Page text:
Should We Have Hidden Options?

Alex King has recently suggested that we have an about:config for WordPress. When I first thought this I thought “great!” because we’ve had this for several versions now: if you browse to options.php directly you can edit any option in the database, even those that have no UI because they’re from plugins or just something we don’t expose.

However after several comments pointed this out Alex began clarifying his request, some of it isn’t entirely clear to me (I would never want to go back to storing configuration in files, that was a nightmare we eliminated in 1.0), but the main gist is not merely exposing an interface to the options we have, but rather adding many more options to the code to allow for more than one way for some core parts of WordPress to work.

With that clarification, I think it’s pretty safe to say that something like that will probably never be incorporated.
Options have several costs, which is why we avoid them fairly religiously in WordPress. The most obvious cost is UI clutter — everyone wants their 15 pixels of fame and configuration screens quickly devolve into pages of utterly confusing junk no one understands or cares about.

A very closely related problem is user frustration. With WordPress we’re trying to make publishing to the web as effortless as humanly possible, and one part of this is taking care of a thousand little details that really shouldn’t ever cross your mind — if we’re doing our job right. One common reason for the proliferation of options in open source software is that (news flash) people often disagree about how things should be done, often violently and vocally in threads that can drag on for weeks on development mailing lists. (It is frustrating for many people that these option flame wars draw more discussion than useful topics or questions.) Few like fighting about things, and project leaders pull the proverbial car to the side of the road and declare “Screw it! We’ll do both!” To satisfy a handful of developers a burden is put on countless users.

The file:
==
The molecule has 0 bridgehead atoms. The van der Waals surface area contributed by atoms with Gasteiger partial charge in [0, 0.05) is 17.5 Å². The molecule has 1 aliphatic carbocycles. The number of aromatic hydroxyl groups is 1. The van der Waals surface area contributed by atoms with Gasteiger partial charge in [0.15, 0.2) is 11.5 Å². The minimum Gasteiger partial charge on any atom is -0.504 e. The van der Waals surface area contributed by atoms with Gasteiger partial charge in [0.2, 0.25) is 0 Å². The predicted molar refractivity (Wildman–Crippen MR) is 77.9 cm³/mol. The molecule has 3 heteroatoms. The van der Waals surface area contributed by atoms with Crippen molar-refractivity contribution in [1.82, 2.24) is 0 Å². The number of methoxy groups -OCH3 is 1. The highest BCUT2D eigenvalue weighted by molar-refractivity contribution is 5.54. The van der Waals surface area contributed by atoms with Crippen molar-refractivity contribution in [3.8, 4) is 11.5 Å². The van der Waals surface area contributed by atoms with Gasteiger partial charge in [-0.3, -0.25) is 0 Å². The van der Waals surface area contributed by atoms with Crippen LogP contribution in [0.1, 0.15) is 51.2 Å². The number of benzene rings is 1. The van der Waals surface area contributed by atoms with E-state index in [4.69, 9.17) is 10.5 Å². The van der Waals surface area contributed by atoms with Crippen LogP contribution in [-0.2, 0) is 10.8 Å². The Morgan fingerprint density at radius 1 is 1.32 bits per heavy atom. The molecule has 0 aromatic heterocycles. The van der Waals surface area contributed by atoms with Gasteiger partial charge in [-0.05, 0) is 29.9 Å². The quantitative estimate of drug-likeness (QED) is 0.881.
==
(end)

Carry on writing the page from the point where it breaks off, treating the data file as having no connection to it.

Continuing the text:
I try to build everything imagining I have a million users. (Someday!) Small things add up — if there is an option in the interface that people have to think about for only 2 seconds (which is probably low) across a million users that’s 23 days (555 hours) of time lost to the world! (Call centers track efficiency per second because of similar constraints. Small things add up.)

Alex’s hidden options don’t trigger either of these by definition. However there is a third hidden cost: as the number of options increases it becomes difficult (or even impossible) to test for all possible combinations of how the options may interact in different enviroments. This also makes support a real bear. Costs go up, bugs increase.

This is why we say no by default to pretty much every suggested option, and we do our best to remove the ones that have built up over the years. (I just axed a whole panel earlier tonight.)

All that said, hard-core developers often need flexibility in the system to expand WordPress to things we’ve never even imagined, and that’s where our plugin system comes in. While we often say no to new options, we rarely ever shoot down a suggested extension to our plugin API. The beauty of this is it allows for near-infinite flexibility in how you interact with the program (there are some amazing plugins out there) while still keeping the core light, clean, stable, and fast. It also makes support relatively painless: “Does it work when you deactivate the plugin?” When someone says they want to do X and it should be core because it can’t be a plugin, 9 times out of 10 I see that as a plugin API bug, not a core bug.

In summation: Don’t waste your users’ time like I just wasted yours with this essay and be mindful of hidden costs. If I had a few extra hours I would edit and cut most of it out. (Good thing I don’t have a million readers.)